As a member of the Social Media Animal Cruelty Coalition (SMACC), World Animal Protection aims to shine a light on the hidden world of animal cruelty content in all its forms, and to lead the way in ending it. SMACC seeks to end the availability, spread and profitability of cruelty content, and to ensure that there are no benefits to the creation or promotion of it.
Members of the public can help stop animal suffering by supporting animal welfare organizations, following their public advice, and reporting animal cruelty content directly to the platforms or on the SMACC reporting form.
Following these five steps can help to curb online cruelty of animals:
1. Be aware
Please visit SMACC’s website to see the categories and the themes we have identified. Be aware of these when using social media. Sometimes animal cruelty is less than obvious, such as an elephant calf bathing in the sea with their trainer, or a slow loris being 'tickled' by a human. Both examples involve serious animal suffering behind the scenes.
2. Report them
Always report the video and encourage others to do the same. Each social media platform has its own report function. If there is no option for animal cruelty, then select the closest category which can be applied.
Please also let us know what you have seen by visiting this public reporting page.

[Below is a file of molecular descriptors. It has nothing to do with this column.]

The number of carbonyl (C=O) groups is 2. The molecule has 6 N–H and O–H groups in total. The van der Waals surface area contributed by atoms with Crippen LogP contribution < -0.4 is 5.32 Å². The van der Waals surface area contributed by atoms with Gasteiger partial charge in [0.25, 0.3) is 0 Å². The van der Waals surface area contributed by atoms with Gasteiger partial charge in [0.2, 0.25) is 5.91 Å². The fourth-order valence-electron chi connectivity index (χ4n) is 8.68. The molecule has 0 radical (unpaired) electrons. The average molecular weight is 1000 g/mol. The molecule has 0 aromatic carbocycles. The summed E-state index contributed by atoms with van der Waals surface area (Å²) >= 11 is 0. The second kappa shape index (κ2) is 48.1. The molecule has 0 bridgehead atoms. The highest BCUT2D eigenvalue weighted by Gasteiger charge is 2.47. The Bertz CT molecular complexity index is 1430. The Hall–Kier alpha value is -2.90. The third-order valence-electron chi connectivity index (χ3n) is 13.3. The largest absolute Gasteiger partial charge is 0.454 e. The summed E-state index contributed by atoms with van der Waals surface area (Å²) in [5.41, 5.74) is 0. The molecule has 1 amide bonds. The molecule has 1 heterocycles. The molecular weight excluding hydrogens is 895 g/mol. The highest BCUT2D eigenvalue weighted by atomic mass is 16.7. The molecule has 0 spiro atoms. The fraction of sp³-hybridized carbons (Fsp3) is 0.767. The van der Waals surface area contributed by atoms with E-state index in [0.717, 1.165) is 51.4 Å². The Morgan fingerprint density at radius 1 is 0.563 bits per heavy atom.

3. Do not watch them
Never intentionally watch these videos. The more views these kinds of videos receive, the more they grow in popularity – and potentially, profitability. Often you can see what is contained in the video by the still images, the titles, descriptions, or comments before pressing play.
4. Do not engage
We cannot stress this enough – do not comment on the video. This may seem counterintuitive; however, engagement increases popularity. It is best to not comment at all and to report the video or channel immediately.
5. DO NOT SHARE
Do not share the video on your own page, even if you are doing so to raise awareness of the cruelty or illegality. Sharing increases popularity and again, potentially also increases profitability. Instead, report them, and raise your concerns by sharing with others the things to look out for – or direct people to the SMACC website.
Together, we can create a world where animals are treated with compassion and respect both offline and online.